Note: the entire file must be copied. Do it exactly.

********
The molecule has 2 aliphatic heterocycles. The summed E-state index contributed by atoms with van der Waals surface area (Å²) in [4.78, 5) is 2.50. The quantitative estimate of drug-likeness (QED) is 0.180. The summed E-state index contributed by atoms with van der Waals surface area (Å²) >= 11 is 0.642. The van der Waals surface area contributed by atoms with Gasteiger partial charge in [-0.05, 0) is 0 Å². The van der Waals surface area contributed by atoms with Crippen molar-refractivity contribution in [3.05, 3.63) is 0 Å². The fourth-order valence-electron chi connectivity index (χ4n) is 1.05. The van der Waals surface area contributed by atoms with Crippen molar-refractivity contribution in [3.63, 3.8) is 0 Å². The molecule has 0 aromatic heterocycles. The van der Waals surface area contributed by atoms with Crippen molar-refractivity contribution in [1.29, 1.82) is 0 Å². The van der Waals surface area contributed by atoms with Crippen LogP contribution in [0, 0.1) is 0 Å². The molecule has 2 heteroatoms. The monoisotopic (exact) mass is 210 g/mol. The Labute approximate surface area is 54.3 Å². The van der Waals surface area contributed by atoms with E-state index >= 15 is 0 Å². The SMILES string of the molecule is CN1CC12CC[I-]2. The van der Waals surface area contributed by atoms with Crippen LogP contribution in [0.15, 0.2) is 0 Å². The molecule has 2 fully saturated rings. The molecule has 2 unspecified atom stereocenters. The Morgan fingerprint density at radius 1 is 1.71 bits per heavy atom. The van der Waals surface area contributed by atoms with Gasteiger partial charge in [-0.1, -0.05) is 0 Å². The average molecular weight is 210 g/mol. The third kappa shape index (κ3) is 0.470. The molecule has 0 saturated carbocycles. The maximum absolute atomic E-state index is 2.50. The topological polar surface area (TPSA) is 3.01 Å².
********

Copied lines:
The molecule has 2 aliphatic heterocycles. The summed E-state index contributed by atoms with van der Waals surface area (Å²) in [4.78, 5) is 2.50. The quantitative estimate of drug-likeness (QED) is 0.180. The summed E-state index contributed by atoms with van der Waals surface area (Å²) >= 11 is 0.642. The van der Waals surface area contributed by atoms with Gasteiger partial charge in [-0.05, 0) is 0 Å². The van der Waals surface area contributed by atoms with Crippen molar-refractivity contribution in [3.05, 3.63) is 0 Å². The fourth-order valence-electron chi connectivity index (χ4n) is 1.05. The van der Waals surface area contributed by atoms with Crippen molar-refractivity contribution in [3.63, 3.8) is 0 Å². The molecule has 0 aromatic heterocycles. The van der Waals surface area contributed by atoms with Crippen molar-refractivity contribution in [1.29, 1.82) is 0 Å². The van der Waals surface area contributed by atoms with Crippen LogP contribution in [0, 0.1) is 0 Å². The molecule has 2 heteroatoms. The monoisotopic (exact) mass is 210 g/mol. The Labute approximate surface area is 54.3 Å². The van der Waals surface area contributed by atoms with E-state index >= 15 is 0 Å². The SMILES string of the molecule is CN1CC12CC[I-]2. The van der Waals surface area contributed by atoms with Crippen LogP contribution in [0.15, 0.2) is 0 Å². The molecule has 2 fully saturated rings. The molecule has 2 unspecified atom stereocenters. The Morgan fingerprint density at radius 1 is 1.71 bits per heavy atom. The van der Waals surface area contributed by atoms with Gasteiger partial charge in [-0.1, -0.05) is 0 Å². The average molecular weight is 210 g/mol. The third kappa shape index (κ3) is 0.470. The molecule has 0 saturated carbocycles. The maximum absolute atomic E-state index is 2.50. The topological polar surface area (TPSA) is 3.01 Å².